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FW: HPB, Dyzan, Dzog chen

Oct 29, 1999 02:02 PM
by Hazarapet

>From a Dr. Thomas Mether


Dear Grigor,

In answer to your questions, I do not recall exactly when the Dalai Lama said
the Stanzas of Dyzan were derived from the Kanjur but I know the occasion and
rough time period.  It may have been the early 90s but I recollect it was in
80s.  It was actually at a special tea held in his honor (sometime around the
Kalachakra intiations in Wisconsin) in Wheaton, Ill.  Professor James Robinson
would probably know exactly because he was a participant in those intiations.

The one who has done a lot of the real work of bringing Central Asian Buddhism
to light is not me.  I run into it because of the cultural mileau.  I am more
on Central Asian Zoroastrianism and Manichaeanism with their influence on
Buddhism being a side line.  I found evidence to suggest that the motherly
symbol that is found in the Dzog chen texts of the Old Tantras, for instance,
is derived from the Mother of Life symbol of Manichaeanism.  One must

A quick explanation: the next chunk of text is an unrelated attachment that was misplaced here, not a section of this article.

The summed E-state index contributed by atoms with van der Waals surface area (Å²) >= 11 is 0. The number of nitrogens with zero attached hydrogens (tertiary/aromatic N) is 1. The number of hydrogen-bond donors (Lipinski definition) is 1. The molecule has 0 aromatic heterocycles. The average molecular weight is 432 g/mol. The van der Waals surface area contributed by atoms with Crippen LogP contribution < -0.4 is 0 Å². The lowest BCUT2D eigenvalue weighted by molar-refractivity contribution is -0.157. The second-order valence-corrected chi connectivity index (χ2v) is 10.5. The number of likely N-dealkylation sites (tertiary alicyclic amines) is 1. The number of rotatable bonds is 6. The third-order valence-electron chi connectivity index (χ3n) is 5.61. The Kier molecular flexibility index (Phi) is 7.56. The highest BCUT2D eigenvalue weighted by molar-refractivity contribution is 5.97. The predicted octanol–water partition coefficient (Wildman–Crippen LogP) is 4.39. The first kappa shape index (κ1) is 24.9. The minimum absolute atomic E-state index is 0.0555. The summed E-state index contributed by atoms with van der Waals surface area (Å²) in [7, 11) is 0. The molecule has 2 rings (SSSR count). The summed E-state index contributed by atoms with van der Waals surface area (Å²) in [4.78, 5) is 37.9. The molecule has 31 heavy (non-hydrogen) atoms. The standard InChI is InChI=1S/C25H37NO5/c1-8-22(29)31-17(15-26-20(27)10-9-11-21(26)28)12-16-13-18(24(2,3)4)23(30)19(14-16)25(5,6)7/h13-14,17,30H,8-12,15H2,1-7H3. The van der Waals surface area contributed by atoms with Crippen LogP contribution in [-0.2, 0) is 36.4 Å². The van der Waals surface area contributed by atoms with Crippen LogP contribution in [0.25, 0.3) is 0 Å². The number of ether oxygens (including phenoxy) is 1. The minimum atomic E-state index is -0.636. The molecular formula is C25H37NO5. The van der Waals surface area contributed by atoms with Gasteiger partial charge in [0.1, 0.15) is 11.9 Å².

remember that Manichaeanism worked with the religious material of the culture
it was in.  So, in the west, it took on a Christian disguise.  In Persian, it
took on a Zoroastrian disguise.  In Central Asia, it took on a Buddhist
disguise.  Heinrich Klimkeit is one who discusses the Central Asian
Manichaeanism in Buddhist clothing.  But it is Emmerich who is the real
expert.  He uncovered those Buddhist texts that have Persian or Aramaic names
or have unidentifiable names.  For example, if I remember correctly, the
Dhammapada is called the "Zambasta."  And it is certainly possible that
"dyzan" is a Persian way of saying the Tibetan "Dzog chen" but not that Dzog
chen reflects an earlier Persian "dyzan."  The classical high period for
Persian, Bactrian, Kushan, and Khotan, Buddhism is from the second century to
the Mongol invasions.  Tibet did not become buddhist until the ninth century.
 But it is not impossible that it reflects a secondary re-diffusion out from
Tibet of Dzog chen teachings among Persian tribes after the Mongol invasion.
So, "dyzan" might be a way later Persian tribes said "dzog chen."  I know for
certain that the Kalmucks, as
you know also, are Dzog chen as are the isolated group of Kafiristani's south
of Kashi.


Thomas Mether

Dr. Thomas Mether

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